Ms. Pudding: A Feline Farewell
LYNN NEARY, Host:
An obituary often brings some solace to those who mourn. But no newspaper we know carries the obituaries of animals. Reporter Alice Furlaud's beloved cat Ms. Pudding died at her home on Cape Cod this summer at the approximate age of 18. We asked Alice to contribute an obituary of the cat she describes as her favorite family member.
(SOUNDBITE OF CAT PURRING)
ALICE FURLAUD: Ms. Pudding brightened our lives like a small angel. For days after Max died in 1999, Ms. Pudding would lie for hours on his pillow. We became closer than ever, each of us always knowing exactly where the other was in the house. But she began cautiously to make new friends. One of them is Peter Burnetter(ph).
PETER BURNETTER: Ms. Pudding was just a little sweetheart. I didn't know her until later in her life, but I - that playfulness, you could still see it in her eyes. She had that little spark in her eye and her energy was huge. Her spirit was huge. I mean I'm sitting here now in her spot and I can feel the absence of her being in this house.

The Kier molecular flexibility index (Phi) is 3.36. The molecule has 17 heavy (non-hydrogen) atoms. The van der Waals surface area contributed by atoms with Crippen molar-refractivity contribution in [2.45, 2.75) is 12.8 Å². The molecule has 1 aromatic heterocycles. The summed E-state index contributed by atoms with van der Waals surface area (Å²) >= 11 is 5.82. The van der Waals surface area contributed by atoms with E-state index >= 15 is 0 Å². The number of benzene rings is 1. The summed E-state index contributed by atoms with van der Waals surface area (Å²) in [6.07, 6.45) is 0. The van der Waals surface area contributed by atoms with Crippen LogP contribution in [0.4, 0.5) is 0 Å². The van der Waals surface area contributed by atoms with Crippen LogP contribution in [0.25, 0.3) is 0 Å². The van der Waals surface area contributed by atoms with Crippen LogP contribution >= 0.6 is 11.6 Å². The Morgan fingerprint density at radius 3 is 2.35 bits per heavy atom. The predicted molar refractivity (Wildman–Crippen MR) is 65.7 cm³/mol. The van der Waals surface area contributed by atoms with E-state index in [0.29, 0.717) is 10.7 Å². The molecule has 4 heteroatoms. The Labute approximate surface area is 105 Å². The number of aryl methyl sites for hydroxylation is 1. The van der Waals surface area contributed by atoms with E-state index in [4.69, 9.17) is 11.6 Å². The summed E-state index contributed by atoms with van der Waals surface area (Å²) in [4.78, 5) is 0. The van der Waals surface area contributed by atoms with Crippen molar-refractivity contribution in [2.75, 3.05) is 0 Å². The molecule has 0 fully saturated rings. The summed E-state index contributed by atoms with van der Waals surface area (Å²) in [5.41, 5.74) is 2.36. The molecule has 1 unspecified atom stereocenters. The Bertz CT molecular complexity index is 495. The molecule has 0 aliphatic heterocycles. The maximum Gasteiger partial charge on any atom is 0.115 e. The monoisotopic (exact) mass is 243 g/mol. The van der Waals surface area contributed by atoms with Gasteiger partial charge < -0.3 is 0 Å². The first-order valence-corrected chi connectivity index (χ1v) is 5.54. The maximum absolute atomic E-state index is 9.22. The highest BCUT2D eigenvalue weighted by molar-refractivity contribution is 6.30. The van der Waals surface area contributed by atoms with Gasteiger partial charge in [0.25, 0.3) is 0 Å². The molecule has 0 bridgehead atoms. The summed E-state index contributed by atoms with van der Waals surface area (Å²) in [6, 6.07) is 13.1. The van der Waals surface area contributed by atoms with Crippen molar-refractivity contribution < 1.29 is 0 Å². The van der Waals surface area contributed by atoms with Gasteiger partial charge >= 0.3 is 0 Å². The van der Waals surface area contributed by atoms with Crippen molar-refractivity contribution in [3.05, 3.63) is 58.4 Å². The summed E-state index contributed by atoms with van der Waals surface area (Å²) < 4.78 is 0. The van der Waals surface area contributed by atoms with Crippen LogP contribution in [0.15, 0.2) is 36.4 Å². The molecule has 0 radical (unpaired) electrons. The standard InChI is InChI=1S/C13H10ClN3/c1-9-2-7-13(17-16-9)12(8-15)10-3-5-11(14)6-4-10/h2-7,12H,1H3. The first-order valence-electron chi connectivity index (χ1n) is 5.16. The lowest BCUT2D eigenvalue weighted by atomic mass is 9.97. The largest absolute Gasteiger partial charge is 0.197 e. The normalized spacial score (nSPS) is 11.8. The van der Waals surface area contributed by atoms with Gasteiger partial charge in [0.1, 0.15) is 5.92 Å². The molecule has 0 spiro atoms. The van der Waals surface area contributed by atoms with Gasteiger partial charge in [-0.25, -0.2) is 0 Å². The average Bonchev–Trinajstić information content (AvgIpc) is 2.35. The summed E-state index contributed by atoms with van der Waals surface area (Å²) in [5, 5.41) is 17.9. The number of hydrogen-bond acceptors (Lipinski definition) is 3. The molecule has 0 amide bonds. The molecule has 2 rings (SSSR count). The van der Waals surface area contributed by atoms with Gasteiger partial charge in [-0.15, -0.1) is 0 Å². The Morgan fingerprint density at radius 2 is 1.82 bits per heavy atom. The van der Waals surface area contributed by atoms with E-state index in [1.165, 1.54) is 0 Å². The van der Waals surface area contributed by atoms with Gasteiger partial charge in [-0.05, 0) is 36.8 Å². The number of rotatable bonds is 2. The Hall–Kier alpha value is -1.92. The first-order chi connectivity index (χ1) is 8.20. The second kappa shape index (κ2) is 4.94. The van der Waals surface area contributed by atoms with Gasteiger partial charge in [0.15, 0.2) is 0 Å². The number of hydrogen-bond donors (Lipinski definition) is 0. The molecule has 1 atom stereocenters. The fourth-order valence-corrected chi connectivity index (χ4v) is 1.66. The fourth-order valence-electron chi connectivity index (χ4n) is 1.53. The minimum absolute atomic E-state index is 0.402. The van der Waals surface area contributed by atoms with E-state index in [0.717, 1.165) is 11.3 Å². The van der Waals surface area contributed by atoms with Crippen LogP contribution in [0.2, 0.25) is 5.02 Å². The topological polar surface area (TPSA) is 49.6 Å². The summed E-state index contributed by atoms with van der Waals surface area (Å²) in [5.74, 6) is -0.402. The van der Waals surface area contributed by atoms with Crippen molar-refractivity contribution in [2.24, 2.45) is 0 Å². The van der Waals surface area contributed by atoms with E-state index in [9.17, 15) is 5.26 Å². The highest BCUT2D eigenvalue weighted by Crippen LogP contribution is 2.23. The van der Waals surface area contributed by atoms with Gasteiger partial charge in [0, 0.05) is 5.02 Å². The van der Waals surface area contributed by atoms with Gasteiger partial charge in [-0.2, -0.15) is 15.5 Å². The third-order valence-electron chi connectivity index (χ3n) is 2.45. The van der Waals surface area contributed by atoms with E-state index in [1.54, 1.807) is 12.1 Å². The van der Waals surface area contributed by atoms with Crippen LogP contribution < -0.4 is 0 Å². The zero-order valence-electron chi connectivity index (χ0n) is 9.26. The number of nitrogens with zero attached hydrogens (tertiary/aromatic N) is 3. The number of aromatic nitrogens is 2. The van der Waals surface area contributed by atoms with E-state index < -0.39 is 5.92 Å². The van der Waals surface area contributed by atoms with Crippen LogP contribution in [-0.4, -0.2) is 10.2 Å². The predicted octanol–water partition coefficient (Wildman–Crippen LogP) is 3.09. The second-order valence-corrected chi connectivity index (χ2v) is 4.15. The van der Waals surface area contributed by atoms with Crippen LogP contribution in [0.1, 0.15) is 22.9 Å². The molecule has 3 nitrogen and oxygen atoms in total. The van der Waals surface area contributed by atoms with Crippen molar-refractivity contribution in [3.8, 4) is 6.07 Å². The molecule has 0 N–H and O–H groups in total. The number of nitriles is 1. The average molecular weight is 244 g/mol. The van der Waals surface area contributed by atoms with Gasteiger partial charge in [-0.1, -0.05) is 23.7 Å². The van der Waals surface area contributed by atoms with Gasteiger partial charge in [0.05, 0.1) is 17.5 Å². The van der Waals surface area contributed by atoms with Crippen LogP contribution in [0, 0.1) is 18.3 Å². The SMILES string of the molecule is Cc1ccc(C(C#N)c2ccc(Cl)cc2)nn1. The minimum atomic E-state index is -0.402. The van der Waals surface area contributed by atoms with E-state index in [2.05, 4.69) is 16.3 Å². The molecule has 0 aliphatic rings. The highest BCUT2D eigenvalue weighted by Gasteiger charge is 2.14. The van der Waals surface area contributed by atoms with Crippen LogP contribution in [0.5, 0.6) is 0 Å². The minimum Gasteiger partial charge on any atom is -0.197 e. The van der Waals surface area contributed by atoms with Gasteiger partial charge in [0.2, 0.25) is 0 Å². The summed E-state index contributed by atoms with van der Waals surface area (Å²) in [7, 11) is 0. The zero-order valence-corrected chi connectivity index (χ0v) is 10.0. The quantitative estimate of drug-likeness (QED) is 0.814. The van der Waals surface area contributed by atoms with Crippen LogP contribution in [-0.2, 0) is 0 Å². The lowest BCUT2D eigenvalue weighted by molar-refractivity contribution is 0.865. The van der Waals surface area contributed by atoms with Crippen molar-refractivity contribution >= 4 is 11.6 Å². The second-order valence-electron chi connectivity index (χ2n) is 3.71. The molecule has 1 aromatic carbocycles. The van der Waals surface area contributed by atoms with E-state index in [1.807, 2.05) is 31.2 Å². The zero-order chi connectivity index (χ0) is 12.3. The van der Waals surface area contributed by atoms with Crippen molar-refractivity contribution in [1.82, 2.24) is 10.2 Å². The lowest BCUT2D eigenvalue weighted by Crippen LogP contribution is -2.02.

FURLAUD: At night I don't bother to close the parlor curtains. There's no one in the morning to hear me say, Let's get some light on the subject, kitty. Breakfast takes no time at all without Ms. Pudding's elaborate morning routine. I don't have to clean up the messes she made late in life when she was too weak to make it to the litter. I'd give anything to have all that to do for her again. But I have to be glad that I've outlived my dear old cat. I'm no longer haunted by a fear I've had since growing old myself, a fear that one morning Ms. Pudding would come padding up the bed to my face and I wouldn't respond at all, even when she batted the green pencil down.
(SOUNDBITE OF SONG FROM "CATS")
NEARY: Reporter Alice Furlaud lives on Cape Cod. Her cat Ms. Pudding died this summer. This is WEEKEND EDITION from NPR News. Scott Simon will be back next week. I'm Lynn Neary.
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